Syl Johnson – We Do It Together (compilation) This is the sixth platter in the amazing Complete Mythology box set released by the Numero Group in 2010.The material starts in 1970 and ends in 1977, omitting the time Johnson spent with Hi Records. Never lacking in self-confidence, Johnson frequently claimed he was every bit as good as James Brown and Al Green. Although he doesn’t have their notoriety, Johnson’s albums could easily slip into a DJ set of those soul masters.

Read Full Post »

(Above: The RZA and Paul Banks tear down the Tank Room in Kansas City, Mo. with “Giant.” The frenetic performance literally had the floor shaking.)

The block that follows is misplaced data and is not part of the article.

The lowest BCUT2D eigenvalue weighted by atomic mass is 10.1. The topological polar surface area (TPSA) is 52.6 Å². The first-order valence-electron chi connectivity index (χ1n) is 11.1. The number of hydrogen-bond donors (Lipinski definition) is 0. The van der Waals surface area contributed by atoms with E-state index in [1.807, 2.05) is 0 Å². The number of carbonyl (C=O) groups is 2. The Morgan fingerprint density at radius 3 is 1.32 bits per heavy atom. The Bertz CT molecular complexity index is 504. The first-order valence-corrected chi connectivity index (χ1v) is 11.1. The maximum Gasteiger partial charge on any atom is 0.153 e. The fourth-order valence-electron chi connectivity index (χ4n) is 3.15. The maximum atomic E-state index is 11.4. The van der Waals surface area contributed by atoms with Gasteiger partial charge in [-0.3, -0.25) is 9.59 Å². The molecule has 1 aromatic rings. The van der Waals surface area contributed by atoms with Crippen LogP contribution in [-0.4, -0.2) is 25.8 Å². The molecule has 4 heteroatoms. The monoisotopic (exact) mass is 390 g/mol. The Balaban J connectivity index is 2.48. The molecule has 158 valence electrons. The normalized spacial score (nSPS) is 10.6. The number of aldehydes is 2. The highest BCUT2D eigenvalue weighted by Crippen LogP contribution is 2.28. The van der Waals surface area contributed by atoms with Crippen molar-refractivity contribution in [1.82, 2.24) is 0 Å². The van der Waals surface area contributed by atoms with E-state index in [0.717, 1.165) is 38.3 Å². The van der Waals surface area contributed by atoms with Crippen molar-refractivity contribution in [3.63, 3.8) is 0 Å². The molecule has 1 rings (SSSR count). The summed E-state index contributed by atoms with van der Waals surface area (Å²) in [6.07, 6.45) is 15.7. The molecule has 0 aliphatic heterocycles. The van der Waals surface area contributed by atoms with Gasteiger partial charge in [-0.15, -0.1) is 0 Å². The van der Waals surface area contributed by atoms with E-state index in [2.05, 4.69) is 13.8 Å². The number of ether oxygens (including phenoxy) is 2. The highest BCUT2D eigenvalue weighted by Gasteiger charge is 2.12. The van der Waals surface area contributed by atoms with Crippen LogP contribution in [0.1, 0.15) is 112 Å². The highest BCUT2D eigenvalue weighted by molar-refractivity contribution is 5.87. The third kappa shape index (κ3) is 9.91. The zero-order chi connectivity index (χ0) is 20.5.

By Joel Francis
The Kansas City Star

As the guitarist and singer for Interpol and mastermind behind the Wu-Tang Clan, Paul Banks and the RZA, a.k.a. Bobby Steelz, have filled and commanded spaces far bigger than the intimate Tank Room. Wednesday night, the duo treated a sold-out crowd to a masterful mashup of indie rock and hip-hop.

The seemingly disparate musical approaches have driven each artist to deliver some of their best work. On party tracks like “Sword in the Stone,” Banks’ soulful indie rock chorus played off RZA’s aggressive verses. Other times, formula reversed itself when RZA’s insistent contribution punctuated Banks moody vocals.

banks-steelzThe hourlong set comprised all but one song of the duo’s debut album, and ignored their other groups. The night started with the soulful yet ominous “Point of View” before exploding with “Ana Electronic.” Fans may not have been able to sing every word, but they had no problem swaying to the beat.